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PostPosted: Mon Aug 03, 2015 7:52 pm 
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Location: Devils Lake, Michigan
Ok something is wrong here, I've moved the adjusters to the same spot and this is what I've got. I have no clue what's going on here. Any thoughts? Note where the tiller hook up is (kinda hard to see)

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PostPosted: Tue Aug 04, 2015 8:25 am 
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Swapped the rudder assemblies.

Move the left one to the right side and visa versa...

The tiller arms should bow inboard from the upper rudder castings.

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Matt Miller
Director of Parts and Accessory Sales
Hobie Cat USA


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PostPosted: Tue Aug 04, 2015 9:26 am 
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Location: Devils Lake, Michigan
Thanks miller, I'll give that a shot after work.


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PostPosted: Tue Aug 04, 2015 12:46 pm 
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Location: Clinton, Mississippi
And once they're swapped and you're sure it's correct, I'd recommend putting a piece of electrical tape on the starboard side as a reminder for the future. Better yet......green on starboard and red on port.

Don't dismay.....I expect any of us that hasn't done that before eventually will! It tows the rudders way out and makes your cat sail like a dog!

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Jerome Vaughan
Hobie 16


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PostPosted: Tue Aug 04, 2015 6:37 pm 
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Location: Devils Lake, Michigan
Kinda hard to see, got a late start on it but this looks much better. Does it look right to you guys? Still got some fine tuning to do with the adjuster to get them lined up.

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PostPosted: Tue Aug 04, 2015 6:46 pm 
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Location: Devils Lake, Michigan
Since we're on the topic of rudders, any trick to installing rudder shims? It has a ton on slop so a friend and I made an attempt at installing them and I just couldn't get them to slide in there. Seems to me there's a trick for everything on these boats, what's the Houdini magic trick to putting these on.

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PostPosted: Tue Aug 04, 2015 7:41 pm 
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Location: Detroit, MI
Hang the first shim on the bolt, barely protruding from the casting, then put the rudder in and slide the bolt almost through the rudder.

The second shim is tougher - you need to slide it in from the part of the casting closest to the bolt hole. If you can get part of the shim hole to show through the casting hole, you can get it positioned properly with a small screwdriver, then slide the bolt home.

Or, you can make a "shim pusher" out of sheet metal (same thickness as the shim) - just a piece of sheet aluminum with a radius cut in that fits the shim and can be used to position it properly.


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PostPosted: Tue Aug 04, 2015 8:08 pm 
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Location: Texas.
I'm new to this whole hobie thing but i just restored a 70's 16 i taped the shims onto the rudders with a long piece of painters tape. ( halfway over the top of the shim) the slid the rudder in from the bottom so i wasn't working against the tape. left the tape long enough to extend out from the casting. after bolting the rudder on i pealed the tape off, it tore where the shim and casting meet leaving a little tape on the shim. have had no problems, and it was much easier then hanging the shim from the bolts as stated above. but whatever works works.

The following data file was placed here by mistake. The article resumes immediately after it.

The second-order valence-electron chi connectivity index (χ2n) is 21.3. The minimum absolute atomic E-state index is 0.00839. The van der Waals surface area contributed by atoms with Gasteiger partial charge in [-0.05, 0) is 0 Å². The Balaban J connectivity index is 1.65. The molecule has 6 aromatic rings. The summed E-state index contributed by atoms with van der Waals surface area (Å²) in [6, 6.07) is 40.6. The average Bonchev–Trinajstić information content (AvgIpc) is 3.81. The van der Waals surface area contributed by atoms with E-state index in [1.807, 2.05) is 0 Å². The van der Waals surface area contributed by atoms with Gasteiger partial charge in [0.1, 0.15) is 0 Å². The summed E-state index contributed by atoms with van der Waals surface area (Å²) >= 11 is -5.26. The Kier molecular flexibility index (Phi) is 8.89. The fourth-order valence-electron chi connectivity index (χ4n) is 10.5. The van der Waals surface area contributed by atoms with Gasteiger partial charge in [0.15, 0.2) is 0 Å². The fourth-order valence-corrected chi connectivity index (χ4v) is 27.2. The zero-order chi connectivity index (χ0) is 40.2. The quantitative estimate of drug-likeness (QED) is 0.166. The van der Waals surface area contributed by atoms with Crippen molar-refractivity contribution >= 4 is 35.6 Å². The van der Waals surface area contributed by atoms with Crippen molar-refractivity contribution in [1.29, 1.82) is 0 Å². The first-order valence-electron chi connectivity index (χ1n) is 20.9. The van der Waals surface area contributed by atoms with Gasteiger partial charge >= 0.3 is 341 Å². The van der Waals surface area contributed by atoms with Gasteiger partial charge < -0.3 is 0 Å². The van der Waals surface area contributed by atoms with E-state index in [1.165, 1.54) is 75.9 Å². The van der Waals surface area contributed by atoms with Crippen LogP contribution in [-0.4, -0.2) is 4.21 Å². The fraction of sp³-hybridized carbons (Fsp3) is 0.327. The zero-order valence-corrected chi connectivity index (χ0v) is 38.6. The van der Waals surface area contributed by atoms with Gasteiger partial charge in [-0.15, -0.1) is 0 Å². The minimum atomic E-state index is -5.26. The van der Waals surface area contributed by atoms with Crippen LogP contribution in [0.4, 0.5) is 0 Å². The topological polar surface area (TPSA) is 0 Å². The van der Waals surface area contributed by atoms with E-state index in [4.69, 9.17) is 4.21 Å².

after shimming my rudders they worked better and steering was improved, however i ended up drilling out the castings and putting nylon bushings in the now slightly larger holes to take up the slack along the pins. after that there was a night and day difference.

nathan


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PostPosted: Wed Aug 05, 2015 8:53 am 
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Location: Devils Lake, Michigan
I'll give both these methods a try, already tried the bolt method but I'll try it again in better daylight. The shims act like they are hitting something when I try sliding them in while holding the rudder in place with no bolt in there. There isn't a lip or anything so I'll mess with it more later today.


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PostPosted: Wed Aug 05, 2015 12:40 pm 
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Joined: Sun Dec 23, 2007 1:20 pm
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Location: Clearwater, FL
David Hall wrote a great article: Towards the "No Slop" Rudder in the March 1997 issue of: On The Wire

http://www.home.earthlink.net/~mattson/hobie/archives/v1-i7/feature1.htm

I made my own shims from old plastic milk jugs and the tops from yogurt containers (the clear or white plastic ones match my Lexan rudders better) and they have been working fine now for 5 years. I also used tape to hold them in-place while putting them together. Don't forget to use SS hardware with nylock nuts (in case you need to adjust how easily the rudders move up/down when you lift the tiller arm).

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82' H16
Sail # 88863
Clearwater, FL
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PostPosted: Tue Aug 11, 2015 8:48 pm 
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I'm admiring the boat lift. How is it powered?


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